Moreover, I happen to know that the chapter on Judges is excellent, since I consulted the German version extensively for my doctoral work. I have not had time yet to delve into this volume in enough depth to offer a detailed opinion on other chapters. But given the list of contributors involved in this volume, you can expect the same high quality throughout the book.

Comparison with the T&T Clark Companion

So how does this book stack up to the T&T Clark Companion to the Septuagint? Well, once again I have not read this book in full yet of course, but I can offer a few preliminary observations.

1. Both Aitken and Kreuzer offer in-depth treatment of each book in the Septuagint corpus. Overall, Kreuzer looks slightly more extensive, mostly in the amount of attention given to reception history. Here’s how the chapter structures stack up:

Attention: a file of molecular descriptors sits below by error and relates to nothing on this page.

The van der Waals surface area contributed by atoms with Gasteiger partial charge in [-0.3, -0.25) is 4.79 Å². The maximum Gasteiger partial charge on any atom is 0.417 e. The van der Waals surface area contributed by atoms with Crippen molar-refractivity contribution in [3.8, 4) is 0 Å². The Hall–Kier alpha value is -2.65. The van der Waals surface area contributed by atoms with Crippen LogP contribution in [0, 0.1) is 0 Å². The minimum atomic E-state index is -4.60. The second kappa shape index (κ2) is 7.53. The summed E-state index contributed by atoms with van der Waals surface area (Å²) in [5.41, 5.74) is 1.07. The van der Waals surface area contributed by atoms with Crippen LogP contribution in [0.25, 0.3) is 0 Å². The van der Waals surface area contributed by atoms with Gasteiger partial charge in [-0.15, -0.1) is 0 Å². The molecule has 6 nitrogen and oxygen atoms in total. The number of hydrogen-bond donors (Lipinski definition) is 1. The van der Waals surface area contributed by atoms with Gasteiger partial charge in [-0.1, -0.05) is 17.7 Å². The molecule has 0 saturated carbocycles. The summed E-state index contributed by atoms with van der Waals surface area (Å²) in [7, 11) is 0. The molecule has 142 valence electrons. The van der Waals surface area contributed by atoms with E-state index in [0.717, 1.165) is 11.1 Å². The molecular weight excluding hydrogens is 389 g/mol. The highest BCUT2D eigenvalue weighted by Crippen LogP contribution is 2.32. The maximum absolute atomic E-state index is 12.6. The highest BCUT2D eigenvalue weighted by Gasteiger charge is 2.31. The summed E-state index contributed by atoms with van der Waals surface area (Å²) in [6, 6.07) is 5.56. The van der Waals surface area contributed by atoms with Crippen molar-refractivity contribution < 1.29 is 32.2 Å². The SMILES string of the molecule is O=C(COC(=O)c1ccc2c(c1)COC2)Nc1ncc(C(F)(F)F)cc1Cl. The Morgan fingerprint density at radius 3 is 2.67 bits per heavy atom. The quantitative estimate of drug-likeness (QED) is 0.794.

• In each chapter on the books of the Septuagint, Aitken’s volume provides:
      • Editions
      • General Characteristics
        • Time and Place of Composition
        • Language
        • Translation and Composition
        • Key Text-Critical Issues
        • Ideology and Exegesis
        • Reception History
    • In each chapter on the books of the Septuagint, Kreuzer’s volume provides:
      • General Bibliography
        • Texts and Editions
        • Qumran Texts
        • Translations and Commentaries
        • General Bibliography
      • Texts and Editions
      • Translation Technique / Time and Place
      • Linguistic, Content-Related, and Theological Profile
      • Aspects of Reception History
      • Research Questions

2. Kreuzer’s volume gives full treatment of books that are grouped together in Aitken, for example:

    • 1-2 Kingdoms, 3 Kingdoms, and 4 Kingdoms are treated in Kreuzer, whereas Aitken groups 3 and 4 Kingdoms together.
    • Kreuzer offers a chapter for each of the twelve minor prophets, whereas Aitken groups them all into one chapter.
    • Kreuzer offers a chapter for both Susanna and Bel & the Dragon, whereas these are grouped as Additions to Daniel in Aitken

3. Kreuzer’s volume includes several chapters on broader topics, such as:

    • A much longer, two-part introduction:
      • Aitken’s introduction is just twelve pages.